- This article, contributed by Jeffrey Mengler, president of the Fox River Ecosystem Partnership, is part of a 15-part series of tips on how to make a positive environmental impact in Kane County.
Tip #13: Think Seasonally
As spring comes to Kane County and we count down to Earth Day 2018, we shift our thoughts to outdoor activities.
Many folks start planning their gardens and readying for a season of lawn care. Most people want to do the right thing and want to help our environment. But many times, they don’t know quite what do to. The question often is, how can I help in my own little sphere of influence?
So, I wanted to provide some tips on actions everyone can take to help the local environment with each changing season.
Do not use phosphorus fertilizers on your lawn.
Studies show that most suburban lawns do not need phosphorus.
Commercial lawn care companies are required to not use phosphorus fertilizer in Illinois, but make sure if you do your own lawn treatments that you get slow-release fertilizer without added phosphorus. Phosphorus generally just runs off the lawn and into waterways and ponds where it helps fuel unhealthy algal blooms.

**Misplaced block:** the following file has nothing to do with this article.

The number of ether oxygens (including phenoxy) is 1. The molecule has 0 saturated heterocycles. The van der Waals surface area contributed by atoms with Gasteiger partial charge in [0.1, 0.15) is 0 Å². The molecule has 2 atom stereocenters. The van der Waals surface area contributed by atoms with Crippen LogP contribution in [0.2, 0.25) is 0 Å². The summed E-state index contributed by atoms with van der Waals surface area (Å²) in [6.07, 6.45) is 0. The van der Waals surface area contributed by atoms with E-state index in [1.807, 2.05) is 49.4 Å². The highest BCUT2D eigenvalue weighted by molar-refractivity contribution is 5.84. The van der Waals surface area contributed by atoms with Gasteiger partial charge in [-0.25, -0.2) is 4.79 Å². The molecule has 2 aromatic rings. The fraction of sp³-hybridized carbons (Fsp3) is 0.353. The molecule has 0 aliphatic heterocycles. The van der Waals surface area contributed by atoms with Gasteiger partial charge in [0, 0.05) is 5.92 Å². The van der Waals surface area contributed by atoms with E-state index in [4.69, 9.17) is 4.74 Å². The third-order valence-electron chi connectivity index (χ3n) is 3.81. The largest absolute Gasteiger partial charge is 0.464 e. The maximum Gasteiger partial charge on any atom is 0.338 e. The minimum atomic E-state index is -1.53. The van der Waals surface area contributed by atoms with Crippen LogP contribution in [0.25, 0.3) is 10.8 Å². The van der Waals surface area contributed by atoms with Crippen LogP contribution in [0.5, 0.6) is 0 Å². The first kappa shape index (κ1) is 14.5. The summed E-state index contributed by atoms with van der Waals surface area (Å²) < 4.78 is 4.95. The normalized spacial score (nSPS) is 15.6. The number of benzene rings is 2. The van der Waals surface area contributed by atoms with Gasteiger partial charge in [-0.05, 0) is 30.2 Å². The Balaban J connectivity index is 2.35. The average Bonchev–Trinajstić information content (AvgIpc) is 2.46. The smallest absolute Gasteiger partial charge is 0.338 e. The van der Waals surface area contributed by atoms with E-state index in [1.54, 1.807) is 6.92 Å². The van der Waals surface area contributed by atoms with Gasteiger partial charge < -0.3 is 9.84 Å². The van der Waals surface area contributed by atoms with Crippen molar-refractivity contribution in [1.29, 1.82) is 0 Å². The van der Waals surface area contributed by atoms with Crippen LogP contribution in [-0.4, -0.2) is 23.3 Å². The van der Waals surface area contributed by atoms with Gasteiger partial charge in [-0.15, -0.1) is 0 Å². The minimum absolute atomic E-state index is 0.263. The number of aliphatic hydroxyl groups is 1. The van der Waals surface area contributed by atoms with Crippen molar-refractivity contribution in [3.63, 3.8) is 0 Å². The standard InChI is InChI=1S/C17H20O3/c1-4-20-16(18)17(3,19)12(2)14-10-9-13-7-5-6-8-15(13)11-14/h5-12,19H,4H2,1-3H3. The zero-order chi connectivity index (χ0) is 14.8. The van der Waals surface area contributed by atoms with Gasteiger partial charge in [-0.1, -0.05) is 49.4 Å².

Consider planting native species.
Native species produce lots of nectar to support all our pollinators, including the monarch butterflies and bees.
Did you know that most native species of bee are solitary, not social like the honeybee?
Mow and irrigate your lawn only as needed.
Letting the grass grow longer between mowings actually helps the grass compete better with the weeds. If the grass hasn’t grown much because it has been dry, don’t mow. Really, you can skip a week!
Don’t rake your leaves into the street.
Or get them into the curb/gutter along the edge of the street, for that matter.
Doing so clogs stormsewer inlets with leaves and can cause local flooding. It turns out, it also can cause a surge of phosphorus to be released into local waterways if the leaves are in the paved areas during rain events.
Keep your leaves in the lawn part of the parkway and follow the guidance of your village/city for leaf pickup — or better still, compost them yourself. I till my leaves into my vegetable garden every year and have not put any leaves on my parkway in 30 years.
Consider how you use salt for de-icing in the winter.
While winter is fading away this year, we know it will be back.
Can you reduce the amount of salt used? Do you use a “safe” blend for lawns and pets? Can you use sand for traction, like we did back when?
The issue with salt is this: The chloride part of salt (sodium chloride) stays in solution.
We don’t have a best management practice to remove or filter out chlorides. Therefore, our region is seeing steadily increasing chloride concentrations in our waterways and even in our groundwater. And we do kind of need our clean freshwater.
Just a few thoughts on how you can be more sustainable with easy actions each season.
Learn more about the Fox River Ecosystem Partnership.